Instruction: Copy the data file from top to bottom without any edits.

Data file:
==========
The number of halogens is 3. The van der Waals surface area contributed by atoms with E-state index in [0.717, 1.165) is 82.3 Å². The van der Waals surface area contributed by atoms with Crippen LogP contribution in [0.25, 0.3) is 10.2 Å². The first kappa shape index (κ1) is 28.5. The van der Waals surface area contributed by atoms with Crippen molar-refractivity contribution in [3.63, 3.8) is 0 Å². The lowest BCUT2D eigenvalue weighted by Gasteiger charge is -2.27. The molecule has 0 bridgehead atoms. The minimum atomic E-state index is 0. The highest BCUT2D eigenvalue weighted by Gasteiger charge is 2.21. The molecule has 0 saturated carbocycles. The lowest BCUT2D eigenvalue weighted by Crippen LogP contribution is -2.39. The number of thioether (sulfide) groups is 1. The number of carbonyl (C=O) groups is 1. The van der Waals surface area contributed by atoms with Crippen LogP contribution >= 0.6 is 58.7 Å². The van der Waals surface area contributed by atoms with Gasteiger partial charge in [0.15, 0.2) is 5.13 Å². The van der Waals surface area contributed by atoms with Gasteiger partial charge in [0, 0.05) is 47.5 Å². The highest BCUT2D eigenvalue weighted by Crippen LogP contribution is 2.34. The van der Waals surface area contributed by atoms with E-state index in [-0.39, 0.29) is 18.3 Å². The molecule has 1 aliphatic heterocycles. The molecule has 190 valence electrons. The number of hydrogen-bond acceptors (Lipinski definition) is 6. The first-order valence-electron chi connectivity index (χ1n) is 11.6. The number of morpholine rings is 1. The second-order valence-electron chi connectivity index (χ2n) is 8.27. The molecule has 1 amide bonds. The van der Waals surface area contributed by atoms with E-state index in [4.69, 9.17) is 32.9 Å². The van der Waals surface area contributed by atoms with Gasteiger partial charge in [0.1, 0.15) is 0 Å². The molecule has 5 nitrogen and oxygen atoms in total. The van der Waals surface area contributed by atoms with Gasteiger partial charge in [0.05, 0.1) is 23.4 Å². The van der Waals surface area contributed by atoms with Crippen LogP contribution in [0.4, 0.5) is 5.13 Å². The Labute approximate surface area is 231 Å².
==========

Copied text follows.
The number of halogens is 3. The van der Waals surface area contributed by atoms with E-state index in [0.717, 1.165) is 82.3 Å². The van der Waals surface area contributed by atoms with Crippen LogP contribution in [0.25, 0.3) is 10.2 Å². The first kappa shape index (κ1) is 28.5. The van der Waals surface area contributed by atoms with Crippen molar-refractivity contribution in [3.63, 3.8) is 0 Å². The lowest BCUT2D eigenvalue weighted by Gasteiger charge is -2.27. The molecule has 0 bridgehead atoms. The minimum atomic E-state index is 0. The highest BCUT2D eigenvalue weighted by Gasteiger charge is 2.21. The molecule has 0 saturated carbocycles. The lowest BCUT2D eigenvalue weighted by Crippen LogP contribution is -2.39. The number of thioether (sulfide) groups is 1. The number of carbonyl (C=O) groups is 1. The van der Waals surface area contributed by atoms with Crippen LogP contribution >= 0.6 is 58.7 Å². The van der Waals surface area contributed by atoms with Gasteiger partial charge in [0.15, 0.2) is 5.13 Å². The van der Waals surface area contributed by atoms with Gasteiger partial charge in [0, 0.05) is 47.5 Å². The highest BCUT2D eigenvalue weighted by Crippen LogP contribution is 2.34. The van der Waals surface area contributed by atoms with E-state index in [-0.39, 0.29) is 18.3 Å². The molecule has 1 aliphatic heterocycles. The molecule has 190 valence electrons. The number of hydrogen-bond acceptors (Lipinski definition) is 6. The first-order valence-electron chi connectivity index (χ1n) is 11.6. The number of morpholine rings is 1. The second-order valence-electron chi connectivity index (χ2n) is 8.27. The molecule has 1 amide bonds. The van der Waals surface area contributed by atoms with E-state index in [4.69, 9.17) is 32.9 Å². The van der Waals surface area contributed by atoms with Gasteiger partial charge in [0.1, 0.15) is 0 Å². The molecule has 5 nitrogen and oxygen atoms in total. The van der Waals surface area contributed by atoms with Gasteiger partial charge in [0.05, 0.1) is 23.4 Å². The van der Waals surface area contributed by atoms with Crippen LogP contribution in [0.4, 0.5) is 5.13 Å². The Labute approximate surface area is 231 Å².